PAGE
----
By Megan Marsden Christensen, — It’s a good year to live in Utah. The Beehive State was recently ranked the No. 1 best place to be in business in 2014 by Forbes.

The ranking is based on 36 data points across six main areas, including business costs, labor supply, regulatory environment, economic climate, growth prospects and quality of life, according to Forbes.

Utah also has the highest household incomes, Forbes reported.

“Utah has a very pro-business climate, and companies benefit from energy costs that are 26% below the national average — third lowest in the nation,” Forbes staff writer Kurt Badenhausen wrote. “Utah’s economy expanded 2.4% a year over the past five years — fifth best in the U.S.”

Badenhausen called Utah a “technology hub,” reporting that just five states received more venture capital funding than Utah in the first three quarters of 2014, and the majority of the money in Utah is going toward tech startups near Salt Lake City and Provo.

Utah held first place during 2010, 2011 and 2012, but it dropped to third last year, according to Forbes.

Gov. Gary Herbert recently praised Utah’s business scene during a seminar in Rio de Janeiro, according to a press release.

During the seminar, which was hosted by the American Chamber of Commerce in partnership with the Rio de Janeiro Governor’s Office and the Utah Governor’s Office of Economic Development, Herbert highlighted Utah’s stable tax environment, diverse economy and skilled workforce.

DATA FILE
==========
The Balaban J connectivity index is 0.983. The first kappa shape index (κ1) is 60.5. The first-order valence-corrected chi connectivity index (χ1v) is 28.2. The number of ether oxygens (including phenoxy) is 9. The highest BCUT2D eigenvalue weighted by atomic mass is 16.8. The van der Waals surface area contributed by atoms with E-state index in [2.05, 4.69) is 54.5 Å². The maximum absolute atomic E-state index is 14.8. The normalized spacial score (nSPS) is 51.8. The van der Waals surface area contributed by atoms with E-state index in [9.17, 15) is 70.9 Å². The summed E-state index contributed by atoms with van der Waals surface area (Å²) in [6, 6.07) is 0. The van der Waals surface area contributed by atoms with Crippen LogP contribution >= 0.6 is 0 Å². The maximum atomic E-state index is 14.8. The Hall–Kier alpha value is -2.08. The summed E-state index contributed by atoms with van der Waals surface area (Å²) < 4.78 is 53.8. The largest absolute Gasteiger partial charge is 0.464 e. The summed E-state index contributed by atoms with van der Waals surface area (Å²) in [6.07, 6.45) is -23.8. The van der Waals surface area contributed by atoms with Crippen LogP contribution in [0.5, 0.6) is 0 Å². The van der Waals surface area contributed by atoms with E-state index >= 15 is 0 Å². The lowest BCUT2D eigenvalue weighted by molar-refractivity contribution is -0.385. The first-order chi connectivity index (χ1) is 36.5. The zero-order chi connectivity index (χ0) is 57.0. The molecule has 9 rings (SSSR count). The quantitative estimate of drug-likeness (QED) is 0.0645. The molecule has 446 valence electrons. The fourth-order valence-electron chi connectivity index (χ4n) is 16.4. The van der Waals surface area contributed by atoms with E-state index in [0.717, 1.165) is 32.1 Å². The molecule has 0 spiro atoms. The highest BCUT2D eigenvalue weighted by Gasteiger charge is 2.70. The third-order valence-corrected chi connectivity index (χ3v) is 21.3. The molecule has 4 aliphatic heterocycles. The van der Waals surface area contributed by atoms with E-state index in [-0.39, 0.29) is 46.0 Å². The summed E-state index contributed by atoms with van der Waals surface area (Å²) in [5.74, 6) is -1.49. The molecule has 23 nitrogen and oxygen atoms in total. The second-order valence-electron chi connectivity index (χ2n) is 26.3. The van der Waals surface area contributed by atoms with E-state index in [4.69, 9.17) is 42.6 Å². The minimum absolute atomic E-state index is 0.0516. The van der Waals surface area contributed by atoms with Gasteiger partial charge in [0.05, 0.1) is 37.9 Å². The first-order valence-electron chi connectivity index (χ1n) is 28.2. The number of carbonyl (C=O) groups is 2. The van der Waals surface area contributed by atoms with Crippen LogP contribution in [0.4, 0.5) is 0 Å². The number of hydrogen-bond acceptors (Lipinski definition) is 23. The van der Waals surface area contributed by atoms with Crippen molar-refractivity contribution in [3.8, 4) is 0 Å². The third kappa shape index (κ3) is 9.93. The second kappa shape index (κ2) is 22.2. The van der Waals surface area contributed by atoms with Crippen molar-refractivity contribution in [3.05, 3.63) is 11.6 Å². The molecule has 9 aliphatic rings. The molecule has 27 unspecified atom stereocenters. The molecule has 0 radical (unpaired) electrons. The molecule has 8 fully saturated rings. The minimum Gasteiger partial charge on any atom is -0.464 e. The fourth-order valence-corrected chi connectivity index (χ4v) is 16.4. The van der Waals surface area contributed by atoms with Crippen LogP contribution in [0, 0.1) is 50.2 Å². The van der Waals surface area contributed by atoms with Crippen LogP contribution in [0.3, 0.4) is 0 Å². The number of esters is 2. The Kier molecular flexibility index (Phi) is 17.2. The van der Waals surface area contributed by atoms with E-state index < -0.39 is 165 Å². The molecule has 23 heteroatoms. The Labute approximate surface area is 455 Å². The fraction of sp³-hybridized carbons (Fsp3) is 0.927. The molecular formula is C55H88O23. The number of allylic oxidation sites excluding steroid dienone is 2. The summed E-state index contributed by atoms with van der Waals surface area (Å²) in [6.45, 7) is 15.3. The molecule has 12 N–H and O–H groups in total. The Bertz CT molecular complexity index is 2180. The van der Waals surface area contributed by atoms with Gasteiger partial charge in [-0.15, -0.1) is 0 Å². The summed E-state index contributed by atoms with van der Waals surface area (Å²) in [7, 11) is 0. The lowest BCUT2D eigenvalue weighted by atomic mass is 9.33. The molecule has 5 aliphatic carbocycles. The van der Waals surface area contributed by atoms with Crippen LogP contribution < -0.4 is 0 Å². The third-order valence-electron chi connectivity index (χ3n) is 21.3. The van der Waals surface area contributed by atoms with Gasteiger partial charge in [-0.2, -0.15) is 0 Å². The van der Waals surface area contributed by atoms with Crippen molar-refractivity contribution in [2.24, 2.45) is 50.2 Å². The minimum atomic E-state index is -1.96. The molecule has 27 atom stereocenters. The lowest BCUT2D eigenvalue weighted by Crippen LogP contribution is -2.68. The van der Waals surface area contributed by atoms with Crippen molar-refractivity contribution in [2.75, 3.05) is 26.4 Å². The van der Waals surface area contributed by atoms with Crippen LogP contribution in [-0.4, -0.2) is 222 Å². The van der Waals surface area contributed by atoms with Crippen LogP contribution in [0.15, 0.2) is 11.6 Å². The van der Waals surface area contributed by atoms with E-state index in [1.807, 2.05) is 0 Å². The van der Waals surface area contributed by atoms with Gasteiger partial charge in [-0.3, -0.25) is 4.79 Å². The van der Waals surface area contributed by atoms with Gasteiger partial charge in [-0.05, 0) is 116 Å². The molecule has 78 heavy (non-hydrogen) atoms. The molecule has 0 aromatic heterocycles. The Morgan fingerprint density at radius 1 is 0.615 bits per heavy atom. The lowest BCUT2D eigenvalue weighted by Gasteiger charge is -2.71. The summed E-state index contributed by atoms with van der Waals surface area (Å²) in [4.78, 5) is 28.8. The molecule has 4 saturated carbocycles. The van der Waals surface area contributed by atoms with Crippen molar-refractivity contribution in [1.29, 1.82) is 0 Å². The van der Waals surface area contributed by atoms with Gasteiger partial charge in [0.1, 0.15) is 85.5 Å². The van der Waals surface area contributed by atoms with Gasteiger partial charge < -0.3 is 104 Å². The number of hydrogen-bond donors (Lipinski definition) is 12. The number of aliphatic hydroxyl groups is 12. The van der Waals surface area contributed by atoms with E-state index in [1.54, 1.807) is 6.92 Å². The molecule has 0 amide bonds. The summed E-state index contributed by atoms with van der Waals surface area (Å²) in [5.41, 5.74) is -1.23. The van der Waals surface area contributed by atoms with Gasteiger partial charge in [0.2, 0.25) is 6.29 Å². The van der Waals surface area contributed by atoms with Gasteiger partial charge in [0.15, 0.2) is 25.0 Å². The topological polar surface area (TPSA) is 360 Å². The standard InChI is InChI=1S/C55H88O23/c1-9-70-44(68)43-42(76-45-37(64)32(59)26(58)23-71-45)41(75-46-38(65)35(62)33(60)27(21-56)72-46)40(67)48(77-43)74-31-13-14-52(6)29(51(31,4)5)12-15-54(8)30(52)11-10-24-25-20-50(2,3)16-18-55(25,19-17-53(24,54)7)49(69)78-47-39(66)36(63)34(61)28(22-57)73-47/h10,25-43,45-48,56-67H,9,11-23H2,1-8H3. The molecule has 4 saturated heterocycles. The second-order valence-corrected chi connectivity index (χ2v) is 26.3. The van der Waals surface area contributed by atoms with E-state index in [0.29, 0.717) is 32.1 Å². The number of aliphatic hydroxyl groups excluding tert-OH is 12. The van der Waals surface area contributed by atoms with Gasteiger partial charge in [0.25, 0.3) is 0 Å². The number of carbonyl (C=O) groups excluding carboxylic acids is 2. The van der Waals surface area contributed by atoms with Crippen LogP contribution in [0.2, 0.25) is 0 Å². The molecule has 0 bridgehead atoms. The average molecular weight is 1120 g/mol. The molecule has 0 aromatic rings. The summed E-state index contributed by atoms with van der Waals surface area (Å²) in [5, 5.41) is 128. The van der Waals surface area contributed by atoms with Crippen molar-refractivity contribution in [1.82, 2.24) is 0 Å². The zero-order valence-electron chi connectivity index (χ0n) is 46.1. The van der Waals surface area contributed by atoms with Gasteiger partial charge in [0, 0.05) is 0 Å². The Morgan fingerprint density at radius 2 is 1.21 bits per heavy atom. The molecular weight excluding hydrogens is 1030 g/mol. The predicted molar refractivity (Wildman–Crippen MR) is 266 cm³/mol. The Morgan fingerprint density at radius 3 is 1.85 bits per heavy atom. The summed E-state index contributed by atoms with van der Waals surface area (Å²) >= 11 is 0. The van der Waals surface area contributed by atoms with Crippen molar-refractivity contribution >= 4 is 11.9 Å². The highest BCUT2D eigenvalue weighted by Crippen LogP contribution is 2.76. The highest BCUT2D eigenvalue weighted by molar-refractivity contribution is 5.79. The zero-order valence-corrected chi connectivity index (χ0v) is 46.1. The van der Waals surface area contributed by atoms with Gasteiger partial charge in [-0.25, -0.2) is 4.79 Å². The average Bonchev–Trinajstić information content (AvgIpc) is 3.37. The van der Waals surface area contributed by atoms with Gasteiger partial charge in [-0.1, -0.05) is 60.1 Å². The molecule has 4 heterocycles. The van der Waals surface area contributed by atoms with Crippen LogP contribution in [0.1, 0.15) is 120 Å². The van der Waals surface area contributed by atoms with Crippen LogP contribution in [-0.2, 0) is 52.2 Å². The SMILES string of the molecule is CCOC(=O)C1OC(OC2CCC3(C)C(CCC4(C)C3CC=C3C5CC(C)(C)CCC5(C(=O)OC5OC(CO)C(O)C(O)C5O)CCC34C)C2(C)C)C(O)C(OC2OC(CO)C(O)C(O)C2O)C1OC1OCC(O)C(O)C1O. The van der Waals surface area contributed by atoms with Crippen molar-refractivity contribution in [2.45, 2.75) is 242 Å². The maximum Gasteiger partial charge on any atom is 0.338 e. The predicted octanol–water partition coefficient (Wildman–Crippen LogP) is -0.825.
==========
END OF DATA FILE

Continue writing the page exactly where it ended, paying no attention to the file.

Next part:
“Our young, well-educated workforce is second to none,” Herbert said, according to the press release. “High tech firms can find the skilled employees they need and international businesses have access to world-class managerial skills. Now that Forbes has once again named 'Utah #1 for Business,' it underscores that we are not only open for business, we deliver what they need to succeed."

There are currently 188 foreign firms from 29 countries doing business in Utah, according to the press release. Rio de Janeiro Gov. Luiz Fernando Pezao said 12,000 native Brazilians and 30,000 fluent Portuguese speakers make Utah the most “Brazilian” state in America.

Among Utah’s many programs that help companies grow is the Economic Development Tax Increment Financing. EDTIF provides post-performance tax rebates to companies that pay new incremental taxes, makes significant capital investment in Utah and creates new, high-paying jobs, the press release said.

Another program, the Technology Commercialization and Innovation Program, supports the acceleration and commercialization of university and private-sector research and innovation to drive economic development and job creation.

“Companies that move to Utah soon discover that we make an effort to keep a close partnership with them,” said Val Hale, executive director of the Governor’s Office of Economic Development.